‘Little Robot:’ Graphic Novel Review

One of the benefits of my recent focus on graphic novels and comic books is the opportunity I have to reacquaint myself with stories geared for younger audiences.  Of course, when my son was born (almost nine years ago now . . . OMG, don’t say the word DECADE . . . NOOOOOOOOO!), we spent untold hours reading all the classic children’s picture books.  Every once and awhile, though, I have to remind my mature, adult self why so-called “children’s themes” are still so relevant and important for adults.  So, while I wholeheartedly recommend Little Robot for your kid, I’m also going to enthusiastically recommend it for all the “grown-ups,” as well.

Little Robot is quite simply the story of a friendship between a little girl and a little robot.  There is adventure, mystery, misunderstanding, betrayal, heartbreak, redemption, and one seriously confused cat.  (Cats are not natural friends to robots, but, rest assured, no kitties were harmed in the telling of this story.)  I really don’t want to give even the simplest plot description to spoil the enjoyment of this tale, because it really is about discovery from the first page to the very end.  Suffice it to say that I saw myself, adult sensibilities and all, in the main character of this book and her journey to make and keep a friend.

Hatke’s protagonist is unnamed and, as such, is a wonderfully blank slate to whom any reader should be able to relate.  She is plainly dressed and lives in a trailer on the edge of a junk yard.  She sneaks out of her bedroom window instead of using the front door.  Her only association with an adult in the story is to sneak into the yard of the elderly gentleman next door to play on the swing set in his yard.  These are all little details, dealt with largely in the background, but hint at somewhat bleak economic circumstances on the fringe of society.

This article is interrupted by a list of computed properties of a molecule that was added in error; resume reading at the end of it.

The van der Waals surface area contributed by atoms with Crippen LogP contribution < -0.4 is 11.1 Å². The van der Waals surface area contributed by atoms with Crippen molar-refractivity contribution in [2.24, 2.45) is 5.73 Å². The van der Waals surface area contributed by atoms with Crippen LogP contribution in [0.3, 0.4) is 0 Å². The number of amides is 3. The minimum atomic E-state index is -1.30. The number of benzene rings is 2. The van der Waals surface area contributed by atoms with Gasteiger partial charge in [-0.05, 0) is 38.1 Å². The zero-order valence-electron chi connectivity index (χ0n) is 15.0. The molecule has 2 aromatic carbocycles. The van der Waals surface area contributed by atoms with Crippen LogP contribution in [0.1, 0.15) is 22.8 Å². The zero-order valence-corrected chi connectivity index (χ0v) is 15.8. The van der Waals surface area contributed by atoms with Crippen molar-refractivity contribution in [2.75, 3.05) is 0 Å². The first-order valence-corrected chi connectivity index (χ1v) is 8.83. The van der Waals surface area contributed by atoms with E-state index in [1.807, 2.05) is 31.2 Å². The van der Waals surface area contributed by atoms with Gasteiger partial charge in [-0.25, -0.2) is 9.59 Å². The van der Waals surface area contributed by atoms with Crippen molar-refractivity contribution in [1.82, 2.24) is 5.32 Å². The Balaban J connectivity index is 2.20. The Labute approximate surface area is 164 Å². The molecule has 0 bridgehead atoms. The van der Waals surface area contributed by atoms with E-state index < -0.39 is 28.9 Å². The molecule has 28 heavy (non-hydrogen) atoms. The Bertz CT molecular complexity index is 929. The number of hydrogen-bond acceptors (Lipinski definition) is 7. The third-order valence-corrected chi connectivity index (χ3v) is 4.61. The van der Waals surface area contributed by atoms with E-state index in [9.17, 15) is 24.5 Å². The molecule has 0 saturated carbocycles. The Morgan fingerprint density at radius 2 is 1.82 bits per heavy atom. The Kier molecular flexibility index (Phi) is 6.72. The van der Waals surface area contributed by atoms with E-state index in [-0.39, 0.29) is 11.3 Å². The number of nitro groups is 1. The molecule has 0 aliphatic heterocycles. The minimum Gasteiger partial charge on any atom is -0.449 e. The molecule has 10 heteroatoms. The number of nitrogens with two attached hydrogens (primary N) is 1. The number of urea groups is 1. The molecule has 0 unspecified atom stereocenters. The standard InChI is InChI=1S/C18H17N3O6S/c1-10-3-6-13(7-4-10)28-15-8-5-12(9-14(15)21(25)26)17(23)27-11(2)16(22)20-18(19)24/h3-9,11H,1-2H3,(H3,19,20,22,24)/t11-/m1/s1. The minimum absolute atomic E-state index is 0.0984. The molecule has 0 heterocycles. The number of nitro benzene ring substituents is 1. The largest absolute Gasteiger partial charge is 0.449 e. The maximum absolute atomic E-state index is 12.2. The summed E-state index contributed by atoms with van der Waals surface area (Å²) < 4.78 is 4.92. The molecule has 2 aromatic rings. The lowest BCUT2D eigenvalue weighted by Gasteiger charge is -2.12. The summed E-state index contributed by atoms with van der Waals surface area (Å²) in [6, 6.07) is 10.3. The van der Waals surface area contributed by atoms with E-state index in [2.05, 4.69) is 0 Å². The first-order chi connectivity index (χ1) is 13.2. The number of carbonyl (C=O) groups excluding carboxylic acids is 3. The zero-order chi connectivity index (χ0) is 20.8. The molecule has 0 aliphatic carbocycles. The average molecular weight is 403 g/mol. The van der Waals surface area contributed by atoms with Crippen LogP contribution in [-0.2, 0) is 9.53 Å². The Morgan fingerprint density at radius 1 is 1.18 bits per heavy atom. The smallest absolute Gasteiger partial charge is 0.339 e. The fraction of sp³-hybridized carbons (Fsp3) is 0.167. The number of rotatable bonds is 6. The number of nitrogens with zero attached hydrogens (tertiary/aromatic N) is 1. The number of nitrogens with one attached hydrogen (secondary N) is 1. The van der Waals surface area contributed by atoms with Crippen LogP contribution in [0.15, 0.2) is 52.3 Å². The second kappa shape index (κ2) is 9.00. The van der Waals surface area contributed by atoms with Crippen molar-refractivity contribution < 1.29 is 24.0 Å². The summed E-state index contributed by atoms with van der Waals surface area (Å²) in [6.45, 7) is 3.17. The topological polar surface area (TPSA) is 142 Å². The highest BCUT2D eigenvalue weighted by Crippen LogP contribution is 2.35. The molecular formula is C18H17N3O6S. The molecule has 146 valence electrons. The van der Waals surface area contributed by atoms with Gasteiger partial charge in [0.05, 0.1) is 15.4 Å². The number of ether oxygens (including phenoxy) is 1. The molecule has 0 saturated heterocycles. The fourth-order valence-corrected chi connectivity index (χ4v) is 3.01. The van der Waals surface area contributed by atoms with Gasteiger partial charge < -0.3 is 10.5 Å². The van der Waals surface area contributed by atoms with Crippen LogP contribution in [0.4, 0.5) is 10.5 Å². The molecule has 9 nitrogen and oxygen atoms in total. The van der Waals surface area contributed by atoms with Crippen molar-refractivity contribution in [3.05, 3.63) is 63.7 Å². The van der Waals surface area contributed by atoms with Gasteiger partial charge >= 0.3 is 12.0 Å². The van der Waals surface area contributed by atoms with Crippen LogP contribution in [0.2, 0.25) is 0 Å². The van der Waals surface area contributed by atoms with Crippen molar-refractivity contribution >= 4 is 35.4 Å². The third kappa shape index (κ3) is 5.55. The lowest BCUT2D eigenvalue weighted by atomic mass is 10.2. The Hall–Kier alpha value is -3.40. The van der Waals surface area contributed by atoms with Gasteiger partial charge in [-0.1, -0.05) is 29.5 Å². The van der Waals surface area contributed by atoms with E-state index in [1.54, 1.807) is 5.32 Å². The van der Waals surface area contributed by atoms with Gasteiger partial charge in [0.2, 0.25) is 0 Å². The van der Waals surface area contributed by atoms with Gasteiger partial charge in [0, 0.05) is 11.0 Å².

Regardless of circumstance, the main character is optimistic, kind, and helpful, although not entirely unselfish.  We get the sense that she spends every day in solitary exploration of the junk yard and surrounding forest, so when she encounters the Little Robot for the first time, we understand the importance it has to her.  Her motivations from that point on are centered around keeping her new friend with her and naturally thrilling adventures are the result.

Both Hatke’s story and artwork bring to mind The Iron Giant and Wall-E.  He brings his characters to life through delightfully portrayed physical movement (human, feline, and mechanical alike), as well as giving us a wonderful sense of the beautiful natural world that surrounds them.  An overriding theme of the story is found in the juxtaposition of nature and technology . . . robots and animals, junk yards and forests . . . and Hatke does a seamless job of bringing the two together visually.

Ben Hatke is yet another author with whom I have had no previous experience.  I am instantly and permanently enchanted by both his writing and his art for all of the reasons I’ve talked about above.  I’m off to check out his other works, like Zita the Spacegirl and Julia’s House for Lost Creatures, and encourage all you kid-like adults out there to do the same.

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